A simple way to consider who makes which decisions at work

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A simple way to consider who makes which decisions at work

You may have read my recent article about delegating and the benefits of doing so, for the person who you are delegating to. If you didn’t, you can read it here. I wanted to build on this, using an idea featured in Susan Scott’s book ‘Fierce Conversations’ which you will have heard me mention before.

I believe the theory I outline below is really helpful, as it is not always clear who should make which decisions in the workplace. Often, people are fearful of making decisions, for fear they are ‘overstepping the mark’, others take decisions that are inappropriate and unless people know their line manager/project manager well, then it is a constant juggling act to decide whether or not they should make a decision, without more senior input.

Susan says that we should think of a company as a tree that grows and bears fruit. To make sure this happens, countless decisions are made daily, weekly, monthly. In order to get someone to think about the decisions a certain person should make, that person should consider the decisions they have successfully made up until this point; these are labelled ‘Leaf’ Decisions. Whether or not you have had a bit of input into these or not up until this point, from now on that person should make those sorts of decisions, act on them and not report back (unless presumably the outcome is of great importance to the more senior person).

The overall goal for an individual, whether you or a team member, is to progress i.e. to gradually progress from the current ‘Leaf’ level.

In terms of categorising decisions, the concept is that as you progress ‘down the tree,’ decisions have a greater potential for harm or good, in terms of the organisation as a whole. The behaviour Susan suggests for current ‘non Leaf’ decisions is as follows:

‘Branch’ Decisions i.e. the next stretch from ‘Leaf’ Decisions – make the decision, act on it, report the action you took, as required.

‘Trunk’ Decisions – make the decision, report the decision before you take action.

‘Root’ decisions – make the decision jointly, with input from many people. These are the decisions that if poorly made and implemented, could cause real harm to the organisation.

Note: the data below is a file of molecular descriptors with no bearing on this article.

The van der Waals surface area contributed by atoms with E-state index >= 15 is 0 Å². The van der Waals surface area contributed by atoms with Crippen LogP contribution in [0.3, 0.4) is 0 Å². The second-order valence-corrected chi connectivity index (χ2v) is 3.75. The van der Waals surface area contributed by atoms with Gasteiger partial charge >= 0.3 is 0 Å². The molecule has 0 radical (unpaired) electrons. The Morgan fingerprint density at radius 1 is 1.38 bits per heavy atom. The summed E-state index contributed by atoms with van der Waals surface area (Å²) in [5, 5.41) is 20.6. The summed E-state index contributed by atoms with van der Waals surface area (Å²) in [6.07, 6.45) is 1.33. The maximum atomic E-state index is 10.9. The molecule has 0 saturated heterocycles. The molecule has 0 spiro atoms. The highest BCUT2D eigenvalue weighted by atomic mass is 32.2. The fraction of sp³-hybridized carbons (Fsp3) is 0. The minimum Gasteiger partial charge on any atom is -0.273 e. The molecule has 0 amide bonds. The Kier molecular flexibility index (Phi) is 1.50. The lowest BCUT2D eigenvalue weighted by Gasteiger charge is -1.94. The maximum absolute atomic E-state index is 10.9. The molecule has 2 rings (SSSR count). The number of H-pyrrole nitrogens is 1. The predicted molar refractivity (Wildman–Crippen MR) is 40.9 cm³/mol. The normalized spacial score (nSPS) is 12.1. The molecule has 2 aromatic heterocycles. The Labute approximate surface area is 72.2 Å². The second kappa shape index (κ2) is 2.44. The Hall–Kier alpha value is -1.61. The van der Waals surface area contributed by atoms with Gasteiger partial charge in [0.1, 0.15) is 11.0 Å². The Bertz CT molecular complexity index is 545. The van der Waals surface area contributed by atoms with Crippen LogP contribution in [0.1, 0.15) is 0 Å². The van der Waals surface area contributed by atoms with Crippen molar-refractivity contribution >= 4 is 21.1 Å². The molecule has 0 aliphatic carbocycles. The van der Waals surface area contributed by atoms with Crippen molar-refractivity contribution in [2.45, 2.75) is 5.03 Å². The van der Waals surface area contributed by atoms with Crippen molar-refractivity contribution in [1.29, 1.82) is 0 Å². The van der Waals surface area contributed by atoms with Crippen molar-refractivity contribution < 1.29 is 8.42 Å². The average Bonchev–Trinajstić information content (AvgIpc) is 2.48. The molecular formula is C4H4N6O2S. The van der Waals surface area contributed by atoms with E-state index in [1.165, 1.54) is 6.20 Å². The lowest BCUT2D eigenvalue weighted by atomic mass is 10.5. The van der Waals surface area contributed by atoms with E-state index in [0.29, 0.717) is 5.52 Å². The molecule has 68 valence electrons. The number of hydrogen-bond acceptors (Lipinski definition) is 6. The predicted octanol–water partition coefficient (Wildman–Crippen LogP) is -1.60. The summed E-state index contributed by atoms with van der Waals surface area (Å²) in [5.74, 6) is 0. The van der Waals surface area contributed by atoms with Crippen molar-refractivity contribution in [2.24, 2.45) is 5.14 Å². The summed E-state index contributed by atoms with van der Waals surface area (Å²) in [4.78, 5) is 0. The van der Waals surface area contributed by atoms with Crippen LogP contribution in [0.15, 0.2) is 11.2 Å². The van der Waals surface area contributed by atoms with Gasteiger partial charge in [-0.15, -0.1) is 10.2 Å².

The thought behind this is that a trunk decision isn’t necessarily more important that a ‘Leaf’ Decision; a poor decision at any level can harm an organisation. However, one ‘Leaf’ Decision poorly made and executed won’t kill the tree, one at ‘Root’ level might.

Using this model helps people to think carefully about decisions they can make and hopefully creates a level of freedom. The goal of using the decision tree is threefold:

  1. To clearly identify which categories decisions and action fall into, so people know where they have the authority to decide and take action.
  2. To provide employees with a clear upward path of professional development, progress is clear when people move from one level of decision to another.
  3. To help companies create leadership throughout the organisation, empowering people at different levels to take responsibility (and also feel motivated as they can influence outcomes).

When people have information and a goal, they have the freedom to figure out how to achieve it and everyone is taking the level of responsibility they should be.

So are you taking enough decisions in your role? Of the right level? Do you struggle with which ones you can make? Do you struggle letting others in your team make decisions?

If you need some support with a barrier you are experiencing in your career (most involve people!), working towards promotion or stepping up in the role you are in, then Joanna Gaudoin can help. Her ‘Career Impact Programme’ helps you as an individual focus on the challenges that are holding you back, even if you cannot articulate them fully at this point. For a no obligation conversation, contact Joanna. You can also request her ‘Boost Your Career Success’ email series – just click here.

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